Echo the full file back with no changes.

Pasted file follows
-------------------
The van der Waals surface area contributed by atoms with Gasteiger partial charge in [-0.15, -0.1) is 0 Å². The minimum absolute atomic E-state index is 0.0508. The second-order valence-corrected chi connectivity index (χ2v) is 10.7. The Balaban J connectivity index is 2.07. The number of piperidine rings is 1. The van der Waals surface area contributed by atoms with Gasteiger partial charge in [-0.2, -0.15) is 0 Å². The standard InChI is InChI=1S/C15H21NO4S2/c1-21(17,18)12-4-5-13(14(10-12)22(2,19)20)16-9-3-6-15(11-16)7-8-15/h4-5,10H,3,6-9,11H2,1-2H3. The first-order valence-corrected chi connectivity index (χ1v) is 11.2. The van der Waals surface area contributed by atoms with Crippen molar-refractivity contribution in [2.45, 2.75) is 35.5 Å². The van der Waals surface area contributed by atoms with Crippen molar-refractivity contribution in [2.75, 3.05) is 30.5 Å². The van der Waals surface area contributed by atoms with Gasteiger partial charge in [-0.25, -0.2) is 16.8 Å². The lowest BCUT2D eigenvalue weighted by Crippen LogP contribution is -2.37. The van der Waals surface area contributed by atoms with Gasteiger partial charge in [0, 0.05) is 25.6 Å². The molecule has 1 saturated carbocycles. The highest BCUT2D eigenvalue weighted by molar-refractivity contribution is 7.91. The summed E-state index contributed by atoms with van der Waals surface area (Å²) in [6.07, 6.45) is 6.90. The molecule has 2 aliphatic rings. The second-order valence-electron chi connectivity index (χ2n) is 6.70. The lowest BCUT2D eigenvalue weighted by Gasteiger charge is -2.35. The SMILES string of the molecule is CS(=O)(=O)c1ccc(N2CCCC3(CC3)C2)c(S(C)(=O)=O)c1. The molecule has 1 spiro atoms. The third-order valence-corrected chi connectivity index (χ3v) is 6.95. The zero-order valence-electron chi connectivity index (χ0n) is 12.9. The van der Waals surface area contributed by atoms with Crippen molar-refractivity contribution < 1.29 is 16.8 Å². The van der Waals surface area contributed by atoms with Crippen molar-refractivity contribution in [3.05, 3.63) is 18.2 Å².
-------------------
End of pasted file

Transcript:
The van der Waals surface area contributed by atoms with Gasteiger partial charge in [-0.15, -0.1) is 0 Å². The minimum absolute atomic E-state index is 0.0508. The second-order valence-corrected chi connectivity index (χ2v) is 10.7. The Balaban J connectivity index is 2.07. The number of piperidine rings is 1. The van der Waals surface area contributed by atoms with Gasteiger partial charge in [-0.2, -0.15) is 0 Å². The standard InChI is InChI=1S/C15H21NO4S2/c1-21(17,18)12-4-5-13(14(10-12)22(2,19)20)16-9-3-6-15(11-16)7-8-15/h4-5,10H,3,6-9,11H2,1-2H3. The first-order valence-corrected chi connectivity index (χ1v) is 11.2. The van der Waals surface area contributed by atoms with Crippen molar-refractivity contribution in [2.45, 2.75) is 35.5 Å². The van der Waals surface area contributed by atoms with Crippen molar-refractivity contribution in [2.75, 3.05) is 30.5 Å². The van der Waals surface area contributed by atoms with Gasteiger partial charge in [-0.25, -0.2) is 16.8 Å². The lowest BCUT2D eigenvalue weighted by Crippen LogP contribution is -2.37. The van der Waals surface area contributed by atoms with Gasteiger partial charge in [0, 0.05) is 25.6 Å². The molecule has 1 saturated carbocycles. The highest BCUT2D eigenvalue weighted by molar-refractivity contribution is 7.91. The summed E-state index contributed by atoms with van der Waals surface area (Å²) in [6.07, 6.45) is 6.90. The molecule has 2 aliphatic rings. The second-order valence-electron chi connectivity index (χ2n) is 6.70. The lowest BCUT2D eigenvalue weighted by Gasteiger charge is -2.35. The SMILES string of the molecule is CS(=O)(=O)c1ccc(N2CCCC3(CC3)C2)c(S(C)(=O)=O)c1. The molecule has 1 spiro atoms. The third-order valence-corrected chi connectivity index (χ3v) is 6.95. The zero-order valence-electron chi connectivity index (χ0n) is 12.9. The van der Waals surface area contributed by atoms with Crippen molar-refractivity contribution < 1.29 is 16.8 Å². The van der Waals surface area contributed by atoms with Crippen molar-refractivity contribution in [3.05, 3.63) is 18.2 Å².